Polis and the Police: Reflections on Planning and Protest

I spent the late 90s doing battle with the product of one of Buffalo and SUNY’s most notorious design decisions: The University at Buffalo expansion campus in Amherst, NY. The first time I set foot on campus, I found that what I had heard was true: It put the brutal in Brutalist. Architectural style aside—after all, as I would learn, Brutalism in and of itself was not a sin—the UB Amherst campus had other, more systemic problems baked into its design—problems which are again top of mind amid the current protests over racial injustice.

Aerial view of the UB Amherst campus

Commuting to the Amherst campus every day from my home in Buffalo, I soon came to think of it as airport-meets-academia. The campus is surrounded by parking lots, but there was still not enough capacity for commuting students, causing perpetual vulturing for a parking space and frustrating delays. To this day, I have recurring bad dreams about being late for class or, for that matter, not being able to find my classroom in an Escher-like warren of disjointed buildings. Public transportation? Buffalo’s absurd, single train line terminated at the UB south campus, broadcasting another important factor: UB Amherst was intentionally isolated amid the suburban sprawl. The message: Get in, learn, and get out. Don’t linger. Don’t even think about organizing any gatherings with fellow students. And for heaven’s sake, don’t expect anything about the experience to be comfortable or inspiring.

Founder's Plaza, ready for filming a remake of Logan's Run

And then there’s the persistent legend that the Amherst campus was intentionally designed to thwart large gatherings of students (read youthful protests) in the late 60s / early 70s. While there doesn’t seem to be any smoking gun in this case—no administrator or architect’s brief stating, to borrow from the Offspring, “you gotta keep ‘em separated”—the suburban isolation of the campus and lack of a cohesive plan is enough to underscore the element of truth in the legend. See Jack Ding’s excellent analysis of these issues in his paper “A Rat in a Maze.” Suffice it to say, my first-hand experience supports the assertion that the Amherst campus was successful at one thing: discouraging gatherings and organized protest. Its one quad-like space, Founder's Plaza, is a dismal, paved expanse more akin to a prison yard than a campus green in the ivy-league sense. So much for the promised “Berkeley of the East.”

Architect Robert Coles (1930-2020)
The late Robert Coles, a distinguished black architect from Buffalo, lobbied for an alternative to the Amherst site: a waterfront campus which may well have brought people, money, and energy to the beleaguered city. He formed the “Committee for an Urban University,” enlisting a group of progressive-minded Buffalo business leaders and professionals. Though they tried to enlist UB President Martin Meyerson (a former urban planner himself), they stood in opposition to the momentum of the times toward a suburban site—momentum fueled by Robert Moses’ relentless influence and Governor Nelson Rockefeller’s campaign to see the SUNY system modernized through International Style monuments to the technocratic state. Perhaps needless to say, Coles’ group lost the battle, becoming a footnote to Buffalo’s narrative of white flight and seemingly irreversible sprawl.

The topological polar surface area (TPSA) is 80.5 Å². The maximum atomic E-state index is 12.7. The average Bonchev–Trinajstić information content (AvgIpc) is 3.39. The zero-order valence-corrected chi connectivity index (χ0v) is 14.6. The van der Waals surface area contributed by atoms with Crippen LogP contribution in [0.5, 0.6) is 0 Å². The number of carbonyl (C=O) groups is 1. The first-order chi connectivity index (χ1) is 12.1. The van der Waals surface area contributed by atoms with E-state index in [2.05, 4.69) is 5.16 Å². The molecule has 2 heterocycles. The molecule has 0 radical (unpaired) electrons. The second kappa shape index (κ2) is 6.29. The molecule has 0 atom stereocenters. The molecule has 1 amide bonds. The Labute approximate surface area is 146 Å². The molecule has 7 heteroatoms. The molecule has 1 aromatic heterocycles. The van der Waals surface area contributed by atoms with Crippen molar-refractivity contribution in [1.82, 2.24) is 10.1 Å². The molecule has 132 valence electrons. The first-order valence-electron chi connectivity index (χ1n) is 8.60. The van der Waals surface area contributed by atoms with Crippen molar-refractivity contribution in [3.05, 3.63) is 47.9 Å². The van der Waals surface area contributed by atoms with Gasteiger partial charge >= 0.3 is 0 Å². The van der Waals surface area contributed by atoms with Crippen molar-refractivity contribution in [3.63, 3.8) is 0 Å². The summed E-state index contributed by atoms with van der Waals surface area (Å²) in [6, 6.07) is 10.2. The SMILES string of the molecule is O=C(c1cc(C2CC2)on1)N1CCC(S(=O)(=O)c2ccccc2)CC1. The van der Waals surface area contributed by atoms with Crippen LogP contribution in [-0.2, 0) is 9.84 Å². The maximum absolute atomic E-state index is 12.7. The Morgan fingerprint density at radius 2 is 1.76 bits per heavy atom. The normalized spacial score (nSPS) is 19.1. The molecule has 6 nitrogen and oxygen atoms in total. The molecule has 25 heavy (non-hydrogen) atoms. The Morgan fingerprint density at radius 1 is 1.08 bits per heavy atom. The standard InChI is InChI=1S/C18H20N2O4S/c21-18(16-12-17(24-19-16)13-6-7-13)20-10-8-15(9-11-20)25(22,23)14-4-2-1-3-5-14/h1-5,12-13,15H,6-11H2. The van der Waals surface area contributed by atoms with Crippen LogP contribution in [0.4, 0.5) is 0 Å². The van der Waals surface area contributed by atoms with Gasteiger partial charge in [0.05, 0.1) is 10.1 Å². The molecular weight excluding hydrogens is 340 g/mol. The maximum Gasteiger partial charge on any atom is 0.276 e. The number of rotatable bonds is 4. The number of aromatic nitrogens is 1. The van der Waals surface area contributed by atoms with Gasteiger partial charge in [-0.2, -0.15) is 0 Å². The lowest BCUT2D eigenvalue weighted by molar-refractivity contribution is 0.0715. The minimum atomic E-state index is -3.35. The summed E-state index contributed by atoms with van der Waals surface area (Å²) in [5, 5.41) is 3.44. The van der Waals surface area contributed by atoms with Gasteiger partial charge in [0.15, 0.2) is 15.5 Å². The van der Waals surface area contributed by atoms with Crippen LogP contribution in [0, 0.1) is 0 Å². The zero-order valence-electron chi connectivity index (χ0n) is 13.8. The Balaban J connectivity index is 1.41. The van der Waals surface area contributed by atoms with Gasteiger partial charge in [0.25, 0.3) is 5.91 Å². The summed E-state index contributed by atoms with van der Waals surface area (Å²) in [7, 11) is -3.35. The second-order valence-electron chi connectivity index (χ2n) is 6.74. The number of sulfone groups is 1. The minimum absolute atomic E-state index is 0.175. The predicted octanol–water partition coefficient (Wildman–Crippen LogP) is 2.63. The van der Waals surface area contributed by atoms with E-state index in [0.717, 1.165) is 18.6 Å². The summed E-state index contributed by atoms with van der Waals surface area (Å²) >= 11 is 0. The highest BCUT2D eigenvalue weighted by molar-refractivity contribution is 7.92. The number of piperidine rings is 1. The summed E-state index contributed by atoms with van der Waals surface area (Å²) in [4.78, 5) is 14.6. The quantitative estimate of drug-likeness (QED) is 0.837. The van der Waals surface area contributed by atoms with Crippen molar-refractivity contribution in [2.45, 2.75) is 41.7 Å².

Fast forward to 2020: The nation watched as militarized police, overshadowed by memories of Vietnam-era protests, cleared Niagara Square—the hub of Joseph Ellicott’s once-elegant radial street plan for the city—of a few harmless Black Lives Matter protestors. One of them was an elderly, peaceful protestor, knocked to the ground and left bleeding from the head—all so the public space in front of the austere, Art Deco City Hall could be left as lifeless as ever—a parking lot for police cruisers. This horrific scene had everything to do with the warrior mentality of the Buffalo Police Department, the rampant militarization of police forces across the country, and the tensions between the progressive and the paranoid, fueled at the national level. But it also takes us back to the question of how downtown Buffalo was gutted of the potential for intellectual interaction and public dissent in favor of creating a synthetic polis well outside the city.

Buffalo Police, cracking down in Niagara Square
Again, the message was clear: Protest was not welcome in downtown Buffalo any more than it was encouraged at the UB Amherst campus. But would Coles’ vision of a waterfront campus have been any more conducive to protest? Would it have afforded the vital public space to speak out against the forces which once discouraged Coles from pursuing his profession because there were few black architects? For that matter, is a well-planned campus, wherever it may be, with a central, park-like gathering space more desirable as a safe space to stage protests? Ask the survivors of the Kent State massacre.


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